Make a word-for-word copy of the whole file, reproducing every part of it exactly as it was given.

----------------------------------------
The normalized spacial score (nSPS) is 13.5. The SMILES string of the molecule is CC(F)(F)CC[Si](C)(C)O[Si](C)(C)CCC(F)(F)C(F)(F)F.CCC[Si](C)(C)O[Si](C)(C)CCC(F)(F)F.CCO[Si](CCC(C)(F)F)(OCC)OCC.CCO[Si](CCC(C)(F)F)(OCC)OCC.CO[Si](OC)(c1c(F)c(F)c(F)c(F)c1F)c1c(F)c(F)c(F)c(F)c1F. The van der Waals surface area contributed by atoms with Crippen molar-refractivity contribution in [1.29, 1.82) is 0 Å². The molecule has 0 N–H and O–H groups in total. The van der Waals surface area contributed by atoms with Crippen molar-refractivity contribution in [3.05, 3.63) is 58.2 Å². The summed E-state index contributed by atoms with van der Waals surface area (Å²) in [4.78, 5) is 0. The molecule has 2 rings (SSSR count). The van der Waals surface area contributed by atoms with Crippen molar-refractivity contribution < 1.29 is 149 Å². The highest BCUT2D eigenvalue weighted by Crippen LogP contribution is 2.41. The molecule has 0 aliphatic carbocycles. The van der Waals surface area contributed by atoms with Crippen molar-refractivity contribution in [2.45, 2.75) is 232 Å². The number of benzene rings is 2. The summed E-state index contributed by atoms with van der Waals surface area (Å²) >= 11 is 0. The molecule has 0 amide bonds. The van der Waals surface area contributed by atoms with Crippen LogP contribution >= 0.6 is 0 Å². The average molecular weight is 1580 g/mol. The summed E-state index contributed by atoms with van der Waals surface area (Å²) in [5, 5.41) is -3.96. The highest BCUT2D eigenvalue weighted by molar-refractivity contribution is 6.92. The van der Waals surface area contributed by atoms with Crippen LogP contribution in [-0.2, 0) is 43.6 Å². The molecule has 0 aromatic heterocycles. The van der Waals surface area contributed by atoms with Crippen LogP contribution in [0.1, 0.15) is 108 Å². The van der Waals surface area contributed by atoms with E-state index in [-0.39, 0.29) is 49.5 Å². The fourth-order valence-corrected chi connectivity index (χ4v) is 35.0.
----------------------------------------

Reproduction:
The normalized spacial score (nSPS) is 13.5. The SMILES string of the molecule is CC(F)(F)CC[Si](C)(C)O[Si](C)(C)CCC(F)(F)C(F)(F)F.CCC[Si](C)(C)O[Si](C)(C)CCC(F)(F)F.CCO[Si](CCC(C)(F)F)(OCC)OCC.CCO[Si](CCC(C)(F)F)(OCC)OCC.CO[Si](OC)(c1c(F)c(F)c(F)c(F)c1F)c1c(F)c(F)c(F)c(F)c1F. The van der Waals surface area contributed by atoms with Crippen molar-refractivity contribution in [1.29, 1.82) is 0 Å². The molecule has 0 N–H and O–H groups in total. The van der Waals surface area contributed by atoms with Crippen molar-refractivity contribution in [3.05, 3.63) is 58.2 Å². The summed E-state index contributed by atoms with van der Waals surface area (Å²) in [4.78, 5) is 0. The molecule has 2 rings (SSSR count). The van der Waals surface area contributed by atoms with Crippen molar-refractivity contribution < 1.29 is 149 Å². The highest BCUT2D eigenvalue weighted by Crippen LogP contribution is 2.41. The molecule has 0 aliphatic carbocycles. The van der Waals surface area contributed by atoms with Crippen molar-refractivity contribution in [2.45, 2.75) is 232 Å². The number of benzene rings is 2. The summed E-state index contributed by atoms with van der Waals surface area (Å²) >= 11 is 0. The molecule has 0 amide bonds. The van der Waals surface area contributed by atoms with Crippen LogP contribution >= 0.6 is 0 Å². The average molecular weight is 1580 g/mol. The summed E-state index contributed by atoms with van der Waals surface area (Å²) in [5, 5.41) is -3.96. The highest BCUT2D eigenvalue weighted by molar-refractivity contribution is 6.92. The van der Waals surface area contributed by atoms with Crippen LogP contribution in [-0.2, 0) is 43.6 Å². The molecule has 0 aromatic heterocycles. The van der Waals surface area contributed by atoms with Crippen LogP contribution in [0.1, 0.15) is 108 Å². The van der Waals surface area contributed by atoms with E-state index in [-0.39, 0.29) is 49.5 Å². The fourth-order valence-corrected chi connectivity index (χ4v) is 35.0.